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Many people who meditate claim the practice restores their energy, allowing them to perform better at tasks that require attention and concentration. If so, wouldn't a midday nap work just as well? No, says Bruce O'Hara, associate professor of biology at the University of Kentucky. In a study to be published this year, he had college students either meditate, sleep or watch TV. Then he tested them for what psychologists call psychomotor vigilance, asking them to hit a button when a light flashed on a screen. Those who had been taught to meditate performed 10% better—"a huge jump, statistically speaking," says O'Hara. Those who snoozed did significantly worse. "What it means," O'Hara theorizes, "is that meditation may restore synapses, much like sleep but without the initial grogginess."
Not surprisingly, given those results, a growing number of corporations—including Deutsche Bank, Google and Hughes Aircraft—offer meditation classes to their workers. Jeffrey Abramson, CEO of Tower Co., a Washington-based development firm, says 75% of his staff attend free classes in transcendental meditation. Making employees sharper is only one benefit; studies say meditation also improves productivity, in large part by preventing stress-related illness and reducing absenteeism.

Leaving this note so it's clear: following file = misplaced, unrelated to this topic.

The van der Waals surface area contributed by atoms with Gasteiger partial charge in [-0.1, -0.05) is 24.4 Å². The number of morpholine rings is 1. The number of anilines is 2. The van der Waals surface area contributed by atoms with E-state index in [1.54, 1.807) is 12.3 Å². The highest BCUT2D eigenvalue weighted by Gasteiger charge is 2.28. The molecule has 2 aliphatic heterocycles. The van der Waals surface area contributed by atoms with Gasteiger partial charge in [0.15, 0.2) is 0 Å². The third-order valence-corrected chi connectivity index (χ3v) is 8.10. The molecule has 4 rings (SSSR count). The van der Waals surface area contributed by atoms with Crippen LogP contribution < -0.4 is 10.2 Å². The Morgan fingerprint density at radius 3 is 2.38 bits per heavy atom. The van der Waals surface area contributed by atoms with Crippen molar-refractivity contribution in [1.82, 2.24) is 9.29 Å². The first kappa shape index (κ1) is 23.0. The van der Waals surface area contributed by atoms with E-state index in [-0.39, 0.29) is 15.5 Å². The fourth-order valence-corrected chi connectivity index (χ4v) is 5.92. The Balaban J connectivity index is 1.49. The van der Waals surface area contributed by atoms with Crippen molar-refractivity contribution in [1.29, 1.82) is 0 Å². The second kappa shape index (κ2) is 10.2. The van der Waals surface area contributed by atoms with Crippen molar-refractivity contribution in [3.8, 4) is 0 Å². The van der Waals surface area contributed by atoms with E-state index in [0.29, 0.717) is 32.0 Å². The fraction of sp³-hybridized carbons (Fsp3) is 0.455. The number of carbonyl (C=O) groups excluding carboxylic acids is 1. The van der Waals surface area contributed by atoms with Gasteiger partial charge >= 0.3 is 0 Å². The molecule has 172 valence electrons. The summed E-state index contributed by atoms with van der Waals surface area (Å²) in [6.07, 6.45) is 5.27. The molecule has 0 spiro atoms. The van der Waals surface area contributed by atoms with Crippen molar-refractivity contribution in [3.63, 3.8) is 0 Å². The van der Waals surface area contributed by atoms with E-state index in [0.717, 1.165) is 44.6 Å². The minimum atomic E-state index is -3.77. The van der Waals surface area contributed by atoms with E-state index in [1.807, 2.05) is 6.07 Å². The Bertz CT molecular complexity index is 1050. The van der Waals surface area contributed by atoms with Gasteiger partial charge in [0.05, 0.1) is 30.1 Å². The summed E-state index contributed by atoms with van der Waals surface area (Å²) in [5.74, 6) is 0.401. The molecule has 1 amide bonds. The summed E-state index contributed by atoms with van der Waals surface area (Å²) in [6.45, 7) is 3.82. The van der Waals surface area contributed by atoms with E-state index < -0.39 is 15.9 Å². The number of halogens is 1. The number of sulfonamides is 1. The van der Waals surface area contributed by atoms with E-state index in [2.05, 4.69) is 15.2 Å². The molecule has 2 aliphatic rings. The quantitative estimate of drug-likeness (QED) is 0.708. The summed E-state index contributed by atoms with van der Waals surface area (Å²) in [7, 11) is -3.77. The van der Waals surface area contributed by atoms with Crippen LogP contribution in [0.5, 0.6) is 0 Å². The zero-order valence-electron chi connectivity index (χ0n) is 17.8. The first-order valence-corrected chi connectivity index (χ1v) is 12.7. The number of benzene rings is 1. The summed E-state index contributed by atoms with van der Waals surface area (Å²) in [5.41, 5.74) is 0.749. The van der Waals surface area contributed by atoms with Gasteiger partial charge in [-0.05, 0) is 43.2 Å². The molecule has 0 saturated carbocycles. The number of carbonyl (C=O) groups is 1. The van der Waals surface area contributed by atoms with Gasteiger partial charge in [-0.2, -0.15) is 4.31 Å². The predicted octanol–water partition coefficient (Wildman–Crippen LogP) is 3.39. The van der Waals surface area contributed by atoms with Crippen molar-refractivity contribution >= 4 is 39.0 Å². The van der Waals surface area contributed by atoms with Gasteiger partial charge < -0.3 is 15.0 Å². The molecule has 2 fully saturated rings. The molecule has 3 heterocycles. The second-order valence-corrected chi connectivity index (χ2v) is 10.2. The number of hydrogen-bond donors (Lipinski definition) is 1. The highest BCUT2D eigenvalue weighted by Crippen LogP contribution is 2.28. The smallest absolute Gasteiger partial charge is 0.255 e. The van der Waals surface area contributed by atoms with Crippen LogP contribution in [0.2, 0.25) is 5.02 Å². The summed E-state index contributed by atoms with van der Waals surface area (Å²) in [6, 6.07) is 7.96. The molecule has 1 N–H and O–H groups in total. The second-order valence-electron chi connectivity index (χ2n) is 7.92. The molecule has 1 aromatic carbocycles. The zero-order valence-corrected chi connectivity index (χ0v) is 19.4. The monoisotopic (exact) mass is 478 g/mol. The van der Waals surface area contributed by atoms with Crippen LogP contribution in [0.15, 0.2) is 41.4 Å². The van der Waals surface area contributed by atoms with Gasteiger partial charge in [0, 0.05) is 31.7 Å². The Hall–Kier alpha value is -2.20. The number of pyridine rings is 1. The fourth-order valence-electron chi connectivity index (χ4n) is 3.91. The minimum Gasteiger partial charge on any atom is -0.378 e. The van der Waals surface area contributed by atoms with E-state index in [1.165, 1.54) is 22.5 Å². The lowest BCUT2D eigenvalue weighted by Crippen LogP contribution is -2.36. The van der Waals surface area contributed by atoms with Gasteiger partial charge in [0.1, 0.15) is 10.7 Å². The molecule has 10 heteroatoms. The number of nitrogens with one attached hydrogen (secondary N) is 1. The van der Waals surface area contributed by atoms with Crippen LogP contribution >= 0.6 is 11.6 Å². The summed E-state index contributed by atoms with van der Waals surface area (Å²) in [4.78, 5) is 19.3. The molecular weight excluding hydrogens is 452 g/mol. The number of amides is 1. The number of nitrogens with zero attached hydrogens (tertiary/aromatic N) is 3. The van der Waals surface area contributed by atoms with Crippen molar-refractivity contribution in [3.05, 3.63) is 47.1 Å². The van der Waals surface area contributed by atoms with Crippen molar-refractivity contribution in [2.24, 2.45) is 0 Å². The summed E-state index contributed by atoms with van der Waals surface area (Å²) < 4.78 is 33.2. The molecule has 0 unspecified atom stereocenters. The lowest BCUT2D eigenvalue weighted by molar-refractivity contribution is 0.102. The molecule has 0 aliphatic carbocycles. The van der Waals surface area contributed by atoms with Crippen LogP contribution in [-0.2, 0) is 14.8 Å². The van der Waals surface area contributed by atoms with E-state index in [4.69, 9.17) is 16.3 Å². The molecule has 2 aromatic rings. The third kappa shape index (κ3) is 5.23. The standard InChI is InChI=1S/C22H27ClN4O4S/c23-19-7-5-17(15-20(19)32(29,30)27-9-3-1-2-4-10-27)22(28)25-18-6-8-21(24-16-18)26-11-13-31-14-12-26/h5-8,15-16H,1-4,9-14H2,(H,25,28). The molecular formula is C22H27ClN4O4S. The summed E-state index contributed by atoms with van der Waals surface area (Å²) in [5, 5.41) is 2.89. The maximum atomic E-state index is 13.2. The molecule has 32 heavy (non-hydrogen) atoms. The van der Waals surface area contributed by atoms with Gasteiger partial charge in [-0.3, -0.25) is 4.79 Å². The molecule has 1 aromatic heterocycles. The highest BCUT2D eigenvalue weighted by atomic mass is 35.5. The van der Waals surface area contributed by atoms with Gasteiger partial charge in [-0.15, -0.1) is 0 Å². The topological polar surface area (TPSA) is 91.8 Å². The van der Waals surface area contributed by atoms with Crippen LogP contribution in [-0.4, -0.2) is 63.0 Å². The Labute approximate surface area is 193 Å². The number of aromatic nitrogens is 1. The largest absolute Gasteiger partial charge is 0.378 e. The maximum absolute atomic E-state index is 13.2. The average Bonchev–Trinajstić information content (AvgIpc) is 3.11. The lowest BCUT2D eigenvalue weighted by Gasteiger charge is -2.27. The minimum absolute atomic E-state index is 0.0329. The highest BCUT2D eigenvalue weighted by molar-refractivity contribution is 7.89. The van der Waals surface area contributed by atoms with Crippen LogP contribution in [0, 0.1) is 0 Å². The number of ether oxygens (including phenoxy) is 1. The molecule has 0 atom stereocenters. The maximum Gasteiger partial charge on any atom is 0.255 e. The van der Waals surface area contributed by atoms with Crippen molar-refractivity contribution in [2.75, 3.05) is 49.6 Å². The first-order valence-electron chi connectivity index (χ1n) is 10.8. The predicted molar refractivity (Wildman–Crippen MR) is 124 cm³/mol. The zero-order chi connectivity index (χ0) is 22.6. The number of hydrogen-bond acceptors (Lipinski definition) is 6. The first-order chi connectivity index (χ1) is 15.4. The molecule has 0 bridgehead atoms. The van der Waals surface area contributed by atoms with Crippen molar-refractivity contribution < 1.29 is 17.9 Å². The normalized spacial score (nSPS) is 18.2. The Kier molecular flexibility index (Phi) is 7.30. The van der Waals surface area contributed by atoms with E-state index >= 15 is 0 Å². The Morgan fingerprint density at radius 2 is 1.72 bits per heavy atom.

Another benefit for employers: meditation seems to help regulate emotions, which in turn helps people get along. "One of the most important domains meditation acts upon is emotional intelligence—a set of skills far more consequential for life success than cognitive intelligence," says Davidson. So, for a New Year's resolution that can pay big dividends at home and at the office, try this: just breathe.